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05 June 2019 | Story Ruan Bruwer
Louzanne Coetzee
Athlete Louzanne Coetzee with the trophy of the Free State Sports Association for the Physically Disabled as Sports Star of the Year.

Although challenging, very exciting and a new journey, says Louzanne Coetzee about the athletics year for which she has been recognised.

The 26-year-old, who is doing her master’s in Social Cohesion and Reconciliation Studies at the University of the Free State, won the Free State Sports Association for the Physically Disabled (FSSAPD) Sports Star of the Year award for a fourth consecutive time. This was for the period June 2018 to April 2019.

In that time, she set a world record, an Africa record, and ran two marathons in which she came amazingly close to a second world record.

Only in her second marathon at the Berlin Marathon in September, the Paralympian fell 26 seconds short of the T11 (totally blind) world record time. She met the qualifying time for the 2020 Paralympic Games in Tokyo during the London Marathon in April.

“Marathons are definitely challenging and a new field for me, but I would say it has been a good 12 months. My aim is now set on next year’s Paralympic Games, where I would like to compete in the marathon and the 1 500 m.”

“I hope to run a good time in the 1 500 m at the World Para Athletics Championships in November.”

At the SASAPD National Championships for physically disabled and visually impaired athletes in April 2019, Coetzee won three gold medals and set a record in the 1 500 m. 

Others from the UFS also honoured

Coetzee has received several awards in her career, but says it is always special to be rewarded by her own federation (FSSAPD). 

Danie Breitenbach (T11) was also honoured as the Senior Male Sports Star. He bagged two gold medals and one silver and set a SA record in both the 800 m and 1 500 m at the nationals. Another Kovsie, Dineo Mokhosoa (F36 – coordination impairments), received a merit award for her gold medal in shot-put and silver in the discus at the national champs.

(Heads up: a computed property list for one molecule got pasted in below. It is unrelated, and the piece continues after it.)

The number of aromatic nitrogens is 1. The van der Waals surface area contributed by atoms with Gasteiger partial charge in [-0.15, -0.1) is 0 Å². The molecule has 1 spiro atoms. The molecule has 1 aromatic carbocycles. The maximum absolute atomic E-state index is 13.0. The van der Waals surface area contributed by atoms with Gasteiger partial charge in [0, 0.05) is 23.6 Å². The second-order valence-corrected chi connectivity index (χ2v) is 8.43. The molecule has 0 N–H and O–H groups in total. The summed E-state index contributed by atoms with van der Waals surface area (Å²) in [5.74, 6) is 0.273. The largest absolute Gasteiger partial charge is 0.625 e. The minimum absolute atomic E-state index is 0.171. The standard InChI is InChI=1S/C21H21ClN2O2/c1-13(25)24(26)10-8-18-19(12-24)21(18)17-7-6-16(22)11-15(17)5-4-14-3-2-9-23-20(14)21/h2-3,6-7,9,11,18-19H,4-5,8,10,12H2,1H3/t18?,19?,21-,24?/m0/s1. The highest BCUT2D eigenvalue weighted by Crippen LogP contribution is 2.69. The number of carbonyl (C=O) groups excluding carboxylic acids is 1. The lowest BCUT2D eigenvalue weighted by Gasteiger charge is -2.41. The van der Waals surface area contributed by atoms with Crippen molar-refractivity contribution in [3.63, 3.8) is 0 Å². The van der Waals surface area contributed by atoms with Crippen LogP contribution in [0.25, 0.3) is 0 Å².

News Archive

University of Leeds professor an inspiration
2016-09-19

Description: Academic Conversation  Tags: Academic Conversation

Prof Shirley Anne Tate, Associate Professor
at the University of Leeds; Eddie de Wet and
Emme-Lancia Faro, both from Student
Communities; Pura Mgolombane, Dean of
Student Affairs; and Dr WP Wahl, Assistant
Director of Student Communities.
Photo: Qhamani Tshazi

Prof Shirley Anne Tate from the University of Leeds in the United Kingdom inspired students at the second Academic Conversation held at the University of the Free State on the Bloemfontein Campus.

“Academics such as Prof Tate play a vital role in building bridges between students with high demands of ‘transformation’ and university managements that struggle to meet students halfway.”

These were the words of Jani Swart, current Primaria of Welwitschia residence, who attended the dialogue session. She said, however, she wished that more students had the opportunity and willingness to be guided by Prof Tate.

Prof Tate is an Associate Professor in Race and Culture at the Centre for Ethnicity and Racism Studies, School of Sociology and Social Policy at the University of Leeds. She is also a visiting Professor and Research Fellow at the Institute for Reconciliation and Social Justice at UFS.

Professor Tate captivated the students when she addressed them on the topic of Wellbeing in Higher Education Institutions.

The Academic Conversation was hosted by the Office of Student Affairs on 1 August 2016.

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